Saturday, 28 April 2018

Rocks and rolling waves

Work continues to progress on the beach extension, despite it only being two weeks out from my layout's next public appearance at the Brisbane Model Train Show. Though the layout will be exhibited from the other side with the incomplete extension hidden from view of the public, its nice to know that the hardest part of building the scenery for my beach-side extension is now behind me. Phills Harbour now has rocks and rolling waves.

After adding the harbour walls in my last update, I next shaped the rocky cliffs.

Starting with the rocks that fall down to the shoreline, I followed the same process I did when using polystyrene foam to model the rocks around the mouse-hole exit from the main layout, and finished the rock surface with the same goop recipe I concocted when detailing the highway overpass. After wrestling with the idea of surfers crossing the railway tracks to get to the beach down by the harbour, and realising I didn't have room to include stairs for an overhead walkway, I came up with the solution of adding a pedestrian subway that leads beneath the railway line. In reality, its only about 5 cm deep and leads to a painted black dead-end, but it seems to do the job.

The subway was my solution to provide beach access, while the sand came locally from Caloundra.

I then filled the channel that will eventually hold the perspex panel with paper towel wadding, and completed the beach scene by painting the rocks with a paint mixture of burnt sienna and white acrylics. I added darker shades to the cracks and crevices, before dry brushing lighter shades and highlights on the raised tips. The white rocks at the base of the cliff are tallus rock, and for scenery detail I used Woodlands Scenics clump foliage that I had left over from their TR1113 pine tree pack. Finally, I completed the shoreline using a handful of sand sourced locally from Happy Valley, one of the places I most enjoyed surfing here in Caloundra before my shoulder dictated that I could no longer paddle out on my board. I saturated the beach area in a 50/50 mixture of water and PVA, and waited for it to dry.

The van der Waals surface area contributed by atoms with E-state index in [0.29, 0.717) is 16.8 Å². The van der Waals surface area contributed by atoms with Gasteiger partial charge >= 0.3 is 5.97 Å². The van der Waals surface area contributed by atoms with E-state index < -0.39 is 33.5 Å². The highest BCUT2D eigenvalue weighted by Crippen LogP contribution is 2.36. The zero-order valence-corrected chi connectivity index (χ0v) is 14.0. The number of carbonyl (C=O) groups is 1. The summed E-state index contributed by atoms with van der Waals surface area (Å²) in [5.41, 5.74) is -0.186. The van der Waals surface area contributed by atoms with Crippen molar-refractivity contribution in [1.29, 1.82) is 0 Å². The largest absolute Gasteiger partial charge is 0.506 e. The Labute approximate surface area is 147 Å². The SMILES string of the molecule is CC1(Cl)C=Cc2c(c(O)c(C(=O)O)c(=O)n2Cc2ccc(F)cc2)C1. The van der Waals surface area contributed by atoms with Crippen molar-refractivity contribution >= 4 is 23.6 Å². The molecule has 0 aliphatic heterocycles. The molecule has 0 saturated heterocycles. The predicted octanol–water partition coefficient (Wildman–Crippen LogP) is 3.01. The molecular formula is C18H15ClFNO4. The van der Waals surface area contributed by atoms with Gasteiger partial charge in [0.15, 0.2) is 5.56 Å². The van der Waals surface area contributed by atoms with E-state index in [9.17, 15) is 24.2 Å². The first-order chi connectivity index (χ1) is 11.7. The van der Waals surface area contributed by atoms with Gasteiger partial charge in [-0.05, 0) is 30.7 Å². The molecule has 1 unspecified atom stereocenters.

I used tea leaves to simulate seaweed and barnacles along the waterline.

A fellow modeller here in Caloundra by the name of Michael Parker, shared a tip with me on how he adds seaweed and barnacles to the side of his water scenes by using tea leaves. While he never specified which variety, I used Twinings Irish Breakfast, painted a strip of PVA glue along the edge of the rocks and harbour walls at water level, and after cutting open the tea bag, gently blew a teaspoon full of dry leaves directly onto the wet glue. It does make a mess, so have a vacuum cleaner close by to clean up once the glue has set. I then glued in the painted concrete spans for the short Port Authority rail bridge. I will come back to that later to add more details.

The water base is a 50/50 mix of blue and black.

After the seaweed and barnacles had dried, I next painted the base of the harbour using a 50/50 mix of black and pthalo blue artists acrylic. I applied 4 coats to ensure that no timber grain would be visible, and took extra time to ensure that the blue worked its way into any gaps at the base of the glued tea-leaves.

Lighter blues and whites were brushed into the darker blue base while still wet.

While the paint was still wet, I added a large blob of white to my artists palette, and worked it into different areas of black/blue paint to get an array of different shades of lighter, foamy blue colours. I used this only along the shoreline, working away from the edge of the sand in strokes that feathered out to nothing. While the end result above looks effective, I would only recommend the next step to those who are either; a/. confident, b/. prepared to risk stuffing up a scene totally or c/.both, as there is no-way you can remove this stuff once you put it down.